However, getting others to feel the same way has not always been easy. “In the early days most people would glaze over as I described what Fair Trade means,” she says. “I was so determined and now, 12 years later, customers often ask for more info and artisan stories. Even on the most challenging days - which are rare, I know it’s what I’m meant to be doing.”
It was after the company introduced homewares to its offering in 2008 that Shannon started to carve out a niche. The Dharma Door also gathered momentum after presenting its collections at trade shows in 2014 and launching The Dharma Door USA. Business growth has always been important. “The more we sell, the more artisans benefit,” Shannon says. Next stop is New York for a trade show in August and The Dharma Door Europe, which is about to be launched. At the same time, Shannon is working on new products for Summer 16/17, including the introduction of fashion into the collection.
Which five words best describe you? Persistent, compassionate, ambitious, perceptive, curious.
How did you get your career start and what path have you taken since? My husband Mick and I quit our jobs and travelled to Asia in 2003. We were living and volunteering in a Tibetan refugee community in India when we met a tailor who had a dream of training and generating employment for young women. We wanted to help so we created our
very first product, the Book Bag to sell in Australia. I was selling them to hundreds of bookstores and decided to expand the range to homewares. After much research, in 2008 I moved all production to Fair Trade groups in Bangladesh because I love the raw materials and artisans skills there. It was a brand reinvention of sorts as it meant finding new customers for our new collections. We continue to develop new products and seek out new artisan groups to work with. I find my work very rewarding and can’t imagine doing anything else.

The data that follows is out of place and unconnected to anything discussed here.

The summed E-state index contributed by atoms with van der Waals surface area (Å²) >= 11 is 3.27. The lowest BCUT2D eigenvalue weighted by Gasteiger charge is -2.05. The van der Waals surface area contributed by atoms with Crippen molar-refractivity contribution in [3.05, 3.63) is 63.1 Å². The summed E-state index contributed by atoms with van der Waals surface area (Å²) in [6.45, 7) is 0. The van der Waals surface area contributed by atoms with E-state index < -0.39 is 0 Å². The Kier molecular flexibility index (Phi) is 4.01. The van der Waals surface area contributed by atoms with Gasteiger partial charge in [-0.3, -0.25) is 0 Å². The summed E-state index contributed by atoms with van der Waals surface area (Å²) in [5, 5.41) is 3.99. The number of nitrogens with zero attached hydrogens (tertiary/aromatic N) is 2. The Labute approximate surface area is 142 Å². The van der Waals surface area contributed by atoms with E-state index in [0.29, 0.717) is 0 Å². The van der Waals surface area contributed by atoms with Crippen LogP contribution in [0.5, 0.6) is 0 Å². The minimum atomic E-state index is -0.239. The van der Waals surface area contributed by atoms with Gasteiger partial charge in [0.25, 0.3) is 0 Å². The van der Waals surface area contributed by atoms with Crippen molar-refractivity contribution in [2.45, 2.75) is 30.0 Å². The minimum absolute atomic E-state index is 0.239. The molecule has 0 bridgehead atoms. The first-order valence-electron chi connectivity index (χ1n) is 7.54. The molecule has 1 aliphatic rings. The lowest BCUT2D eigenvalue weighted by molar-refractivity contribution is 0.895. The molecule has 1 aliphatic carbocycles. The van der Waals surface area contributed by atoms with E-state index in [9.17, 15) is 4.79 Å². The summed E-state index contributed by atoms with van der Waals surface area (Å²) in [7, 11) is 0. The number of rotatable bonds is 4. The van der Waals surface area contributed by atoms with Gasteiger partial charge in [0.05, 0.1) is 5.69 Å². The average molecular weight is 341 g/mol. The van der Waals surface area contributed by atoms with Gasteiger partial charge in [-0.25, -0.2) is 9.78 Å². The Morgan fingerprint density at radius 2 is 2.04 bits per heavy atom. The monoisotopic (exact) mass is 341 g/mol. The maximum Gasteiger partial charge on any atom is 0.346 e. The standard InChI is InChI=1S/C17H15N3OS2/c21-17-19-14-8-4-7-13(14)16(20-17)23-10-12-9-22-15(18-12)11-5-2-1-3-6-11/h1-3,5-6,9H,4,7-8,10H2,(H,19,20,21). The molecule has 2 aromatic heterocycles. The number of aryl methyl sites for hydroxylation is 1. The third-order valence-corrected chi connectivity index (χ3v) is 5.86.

What’s the best lesson you’ve learnt along the way? I’ve learnt a lot of lessons! Patience. Patience. Patience. Trust your instincts. And amazing insights or opportunities usually arise from challenging times.
What’s your proudest career achievement? It makes me incredibly happy to have developed a thriving ethical business. Striking the balance of Fair Trade production, good product design, quality and profitability isn’t an easy feat. I always have the artisans in the forefront of my mind and I love knowing that we are contributing to the lives of so many people in a positive way.
What’s been your best decision? Starting The Dharma Door, moving to the Byron hinterland for lifestyle and outsourcing for business. The shift to outsourcing our warehousing and logistics was the result of a couple of negative experiences and is one of the best business decisions we’ve made yet. Outsourcing and technology allow us to work with people who really excel at what they do and the freedom to work from anywhere on the business in a more creative way.
Who inspires you? Our artisan partners and their resilience; risk-takers; anyone who is passionately following their dreams; people who comfortably embrace imperfection; effortlessly stylish folk and I love a heartwarming-underdog-makes-good tale.
What are you passionate about? Travel, nature, music, history, texture, good wine and giving disadvantaged people the opportunities to have a fair shot at improving their standard of living - the essence of Fair Trade.
Which person, living or dead, would you most like to meet? My paternal grandparents.
What dream do you still want to fulfil? Hmmm, so many. A tropical island holiday without devices. Home renovations. Seeing The Dharma Door become a globally recognised brand. More travel. Always, more travel.
What are you reading? The Mountain Shadow by Gregory David Roberts.